Sexson, 53, from Deer Park, and his companion, an unnamed 65-year-old man from Thornton, had set out in March 2020 to look for the riches in a remote section of Dinosaur National Monument.
By the time rescuers tracked down the two treasure hunters, who had been reported missing four days earlier, Sexson had died. His companion, who was said to be wearing more weather-appropriate gear, survived the ordeal and was airlifted to safety.
Jeff Murphy, 53, was found dead in Yellowstone National Park
Murphy, 53, of Batavia, Illinois was found dead in Yellowstone National Park on June 9, 2017 after falling about 500 feet down a steep slope.
The investigation by Yellowstone officials into Murphy’s death was kept private, but KULR-TV obtained it through a Freedom of Information Act request in February 2018.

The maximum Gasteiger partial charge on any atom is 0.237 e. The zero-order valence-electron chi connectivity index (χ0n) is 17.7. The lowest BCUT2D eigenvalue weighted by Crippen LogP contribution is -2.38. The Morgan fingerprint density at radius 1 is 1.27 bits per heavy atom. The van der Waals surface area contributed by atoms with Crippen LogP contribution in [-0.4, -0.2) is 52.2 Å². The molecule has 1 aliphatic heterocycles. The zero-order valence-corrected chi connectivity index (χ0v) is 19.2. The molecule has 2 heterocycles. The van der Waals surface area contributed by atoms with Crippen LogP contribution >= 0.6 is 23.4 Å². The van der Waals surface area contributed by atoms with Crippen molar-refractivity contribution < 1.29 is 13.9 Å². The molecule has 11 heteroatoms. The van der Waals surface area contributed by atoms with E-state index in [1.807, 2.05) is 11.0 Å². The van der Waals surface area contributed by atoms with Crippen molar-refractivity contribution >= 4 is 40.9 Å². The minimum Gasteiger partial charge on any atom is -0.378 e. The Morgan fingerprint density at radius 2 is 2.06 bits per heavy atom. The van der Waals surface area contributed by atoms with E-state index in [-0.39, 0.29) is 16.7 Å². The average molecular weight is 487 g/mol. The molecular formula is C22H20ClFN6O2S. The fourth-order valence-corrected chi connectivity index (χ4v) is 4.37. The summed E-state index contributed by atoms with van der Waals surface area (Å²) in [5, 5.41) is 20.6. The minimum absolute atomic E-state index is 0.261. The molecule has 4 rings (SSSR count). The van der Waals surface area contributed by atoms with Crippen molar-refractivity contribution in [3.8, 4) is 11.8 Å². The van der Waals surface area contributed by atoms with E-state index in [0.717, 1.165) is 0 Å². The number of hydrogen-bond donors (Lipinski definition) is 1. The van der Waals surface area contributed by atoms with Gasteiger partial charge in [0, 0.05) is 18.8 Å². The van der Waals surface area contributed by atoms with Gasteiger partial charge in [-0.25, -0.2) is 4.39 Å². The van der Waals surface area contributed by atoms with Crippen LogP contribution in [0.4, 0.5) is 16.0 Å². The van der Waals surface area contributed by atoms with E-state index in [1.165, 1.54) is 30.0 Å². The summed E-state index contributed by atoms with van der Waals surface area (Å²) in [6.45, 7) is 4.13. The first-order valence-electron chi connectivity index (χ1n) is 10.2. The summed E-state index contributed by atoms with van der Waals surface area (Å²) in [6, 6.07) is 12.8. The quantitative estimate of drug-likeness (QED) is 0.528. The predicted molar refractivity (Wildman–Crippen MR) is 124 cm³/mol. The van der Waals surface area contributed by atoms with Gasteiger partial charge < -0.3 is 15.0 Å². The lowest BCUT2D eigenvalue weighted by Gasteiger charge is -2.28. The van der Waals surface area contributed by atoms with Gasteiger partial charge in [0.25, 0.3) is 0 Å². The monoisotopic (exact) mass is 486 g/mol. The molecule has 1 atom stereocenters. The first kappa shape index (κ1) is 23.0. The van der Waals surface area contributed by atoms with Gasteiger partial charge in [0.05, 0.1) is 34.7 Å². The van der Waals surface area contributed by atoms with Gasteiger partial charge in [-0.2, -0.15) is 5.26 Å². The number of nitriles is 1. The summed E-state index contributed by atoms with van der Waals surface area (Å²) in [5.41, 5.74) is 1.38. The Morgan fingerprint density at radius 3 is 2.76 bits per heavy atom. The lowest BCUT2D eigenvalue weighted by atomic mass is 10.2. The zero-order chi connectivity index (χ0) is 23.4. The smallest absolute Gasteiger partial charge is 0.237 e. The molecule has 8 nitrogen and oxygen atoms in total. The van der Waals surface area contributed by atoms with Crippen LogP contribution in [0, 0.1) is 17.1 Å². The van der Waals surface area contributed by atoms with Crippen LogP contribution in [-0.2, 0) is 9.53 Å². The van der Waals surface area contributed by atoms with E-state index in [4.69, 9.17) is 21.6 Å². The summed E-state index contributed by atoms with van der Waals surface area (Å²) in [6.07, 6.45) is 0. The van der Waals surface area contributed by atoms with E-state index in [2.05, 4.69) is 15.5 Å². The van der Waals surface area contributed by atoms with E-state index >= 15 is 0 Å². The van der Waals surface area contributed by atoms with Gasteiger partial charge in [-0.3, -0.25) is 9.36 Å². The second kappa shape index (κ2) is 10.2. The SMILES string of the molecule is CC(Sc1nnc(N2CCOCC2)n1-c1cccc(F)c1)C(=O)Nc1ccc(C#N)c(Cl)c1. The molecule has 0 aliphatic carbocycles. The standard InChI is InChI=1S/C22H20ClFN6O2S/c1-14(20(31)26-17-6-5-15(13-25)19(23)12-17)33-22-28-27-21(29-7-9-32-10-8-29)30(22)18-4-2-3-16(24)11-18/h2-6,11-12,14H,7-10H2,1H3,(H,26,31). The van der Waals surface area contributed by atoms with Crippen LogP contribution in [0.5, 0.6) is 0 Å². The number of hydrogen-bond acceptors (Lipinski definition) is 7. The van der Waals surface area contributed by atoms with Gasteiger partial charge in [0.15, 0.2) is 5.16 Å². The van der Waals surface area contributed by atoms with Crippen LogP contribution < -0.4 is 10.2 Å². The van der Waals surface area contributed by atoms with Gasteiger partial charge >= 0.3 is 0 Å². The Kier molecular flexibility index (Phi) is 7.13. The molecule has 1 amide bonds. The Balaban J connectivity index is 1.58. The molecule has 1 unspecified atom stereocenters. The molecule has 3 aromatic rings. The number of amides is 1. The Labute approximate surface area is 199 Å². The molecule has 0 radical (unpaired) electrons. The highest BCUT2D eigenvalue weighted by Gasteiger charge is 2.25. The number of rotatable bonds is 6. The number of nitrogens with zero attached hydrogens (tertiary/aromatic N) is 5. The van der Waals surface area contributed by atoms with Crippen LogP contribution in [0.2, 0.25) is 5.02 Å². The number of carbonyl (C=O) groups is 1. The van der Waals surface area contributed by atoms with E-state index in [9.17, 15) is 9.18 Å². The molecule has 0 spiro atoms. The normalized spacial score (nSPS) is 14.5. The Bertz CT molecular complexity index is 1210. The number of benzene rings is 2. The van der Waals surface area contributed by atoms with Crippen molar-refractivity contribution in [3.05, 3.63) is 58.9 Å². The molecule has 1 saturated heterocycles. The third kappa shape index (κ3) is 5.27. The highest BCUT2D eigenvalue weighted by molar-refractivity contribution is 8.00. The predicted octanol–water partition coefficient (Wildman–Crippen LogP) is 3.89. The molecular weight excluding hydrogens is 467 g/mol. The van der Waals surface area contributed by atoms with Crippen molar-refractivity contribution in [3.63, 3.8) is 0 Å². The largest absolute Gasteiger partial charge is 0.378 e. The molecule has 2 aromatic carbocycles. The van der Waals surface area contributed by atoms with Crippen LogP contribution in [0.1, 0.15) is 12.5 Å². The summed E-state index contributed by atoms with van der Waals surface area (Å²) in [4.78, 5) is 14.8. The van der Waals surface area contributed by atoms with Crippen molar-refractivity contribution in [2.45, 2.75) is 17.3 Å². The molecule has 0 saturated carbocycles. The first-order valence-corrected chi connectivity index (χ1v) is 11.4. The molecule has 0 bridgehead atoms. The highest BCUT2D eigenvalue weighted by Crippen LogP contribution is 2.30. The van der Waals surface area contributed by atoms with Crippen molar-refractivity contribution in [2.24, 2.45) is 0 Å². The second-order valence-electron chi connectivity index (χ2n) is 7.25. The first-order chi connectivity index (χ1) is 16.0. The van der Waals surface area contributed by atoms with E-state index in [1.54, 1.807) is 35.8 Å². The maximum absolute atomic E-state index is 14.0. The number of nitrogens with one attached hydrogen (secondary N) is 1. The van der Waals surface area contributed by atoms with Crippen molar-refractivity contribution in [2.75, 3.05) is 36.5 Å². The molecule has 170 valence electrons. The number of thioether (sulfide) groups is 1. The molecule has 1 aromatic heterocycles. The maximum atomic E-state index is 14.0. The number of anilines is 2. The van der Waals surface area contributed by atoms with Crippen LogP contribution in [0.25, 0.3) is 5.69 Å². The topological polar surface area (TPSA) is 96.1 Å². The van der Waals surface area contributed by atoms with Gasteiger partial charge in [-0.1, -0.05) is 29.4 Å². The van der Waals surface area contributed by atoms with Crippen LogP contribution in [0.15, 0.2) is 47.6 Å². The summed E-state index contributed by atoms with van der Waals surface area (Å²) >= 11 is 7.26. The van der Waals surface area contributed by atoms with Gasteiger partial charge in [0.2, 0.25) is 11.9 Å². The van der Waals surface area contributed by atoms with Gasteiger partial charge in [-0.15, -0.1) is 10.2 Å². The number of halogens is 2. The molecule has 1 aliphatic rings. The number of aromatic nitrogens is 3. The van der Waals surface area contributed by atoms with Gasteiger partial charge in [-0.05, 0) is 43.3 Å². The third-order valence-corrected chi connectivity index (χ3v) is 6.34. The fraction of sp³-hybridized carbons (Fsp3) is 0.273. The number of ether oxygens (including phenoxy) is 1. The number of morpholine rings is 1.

The investigative report reveals Murphy’s wife told park authorities that Murphy was looking for the treasure when she called to report him missing.
Pastor Paris Wallace
Wallace, of Grand Junction, Colorado, told family members that he was searching for a buried treasure, but he failed to show up for a planned family meeting on June 14, 2017.
His car was found parked near the Taos Junction Bridge and his body was found 5 to 7 miles downstream along the Rio Grande.
Eric Ashby, 31, was found dead in Colorado’s Arkansas River
Ashby, 31, was found dead in Colorado’s Arkansas River on July 28, 2017.
Friends and family state that he had moved to Colorado in 2016 to look for the treasure, and was last seen on June 28 rafting on the river 10 to 15 miles upstream from where his body was found. The raft overturned, and Ashby had been missing since that time.